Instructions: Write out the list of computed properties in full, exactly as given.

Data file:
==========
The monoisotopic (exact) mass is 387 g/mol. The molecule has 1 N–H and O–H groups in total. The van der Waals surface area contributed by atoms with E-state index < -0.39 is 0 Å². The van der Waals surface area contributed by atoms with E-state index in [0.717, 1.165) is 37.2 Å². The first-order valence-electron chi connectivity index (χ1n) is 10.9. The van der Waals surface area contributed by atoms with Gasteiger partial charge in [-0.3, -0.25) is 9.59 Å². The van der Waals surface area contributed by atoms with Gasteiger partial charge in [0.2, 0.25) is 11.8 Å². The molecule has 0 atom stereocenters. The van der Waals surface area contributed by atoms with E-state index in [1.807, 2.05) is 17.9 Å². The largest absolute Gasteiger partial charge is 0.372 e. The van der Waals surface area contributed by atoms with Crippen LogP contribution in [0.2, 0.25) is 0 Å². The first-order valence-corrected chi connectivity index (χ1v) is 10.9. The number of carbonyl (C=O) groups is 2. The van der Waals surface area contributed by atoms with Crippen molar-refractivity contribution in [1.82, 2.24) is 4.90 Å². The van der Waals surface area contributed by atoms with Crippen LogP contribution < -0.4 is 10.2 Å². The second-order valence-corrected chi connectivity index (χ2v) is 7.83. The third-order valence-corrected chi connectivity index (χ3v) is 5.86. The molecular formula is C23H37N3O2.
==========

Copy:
The monoisotopic (exact) mass is 387 g/mol. The molecule has 1 N–H and O–H groups in total. The van der Waals surface area contributed by atoms with E-state index < -0.39 is 0 Å². The van der Waals surface area contributed by atoms with E-state index in [0.717, 1.165) is 37.2 Å². The first-order valence-electron chi connectivity index (χ1n) is 10.9. The van der Waals surface area contributed by atoms with Gasteiger partial charge in [-0.3, -0.25) is 9.59 Å². The van der Waals surface area contributed by atoms with Gasteiger partial charge in [0.2, 0.25) is 11.8 Å². The molecule has 0 atom stereocenters. The van der Waals surface area contributed by atoms with E-state index in [1.807, 2.05) is 17.9 Å². The largest absolute Gasteiger partial charge is 0.372 e. The van der Waals surface area contributed by atoms with Crippen LogP contribution in [0.2, 0.25) is 0 Å². The first-order valence-corrected chi connectivity index (χ1v) is 10.9. The number of carbonyl (C=O) groups is 2. The van der Waals surface area contributed by atoms with Crippen molar-refractivity contribution in [1.82, 2.24) is 4.90 Å². The van der Waals surface area contributed by atoms with Crippen LogP contribution < -0.4 is 10.2 Å². The second-order valence-corrected chi connectivity index (χ2v) is 7.83. The third-order valence-corrected chi connectivity index (χ3v) is 5.86. The molecular formula is C23H37N3O2.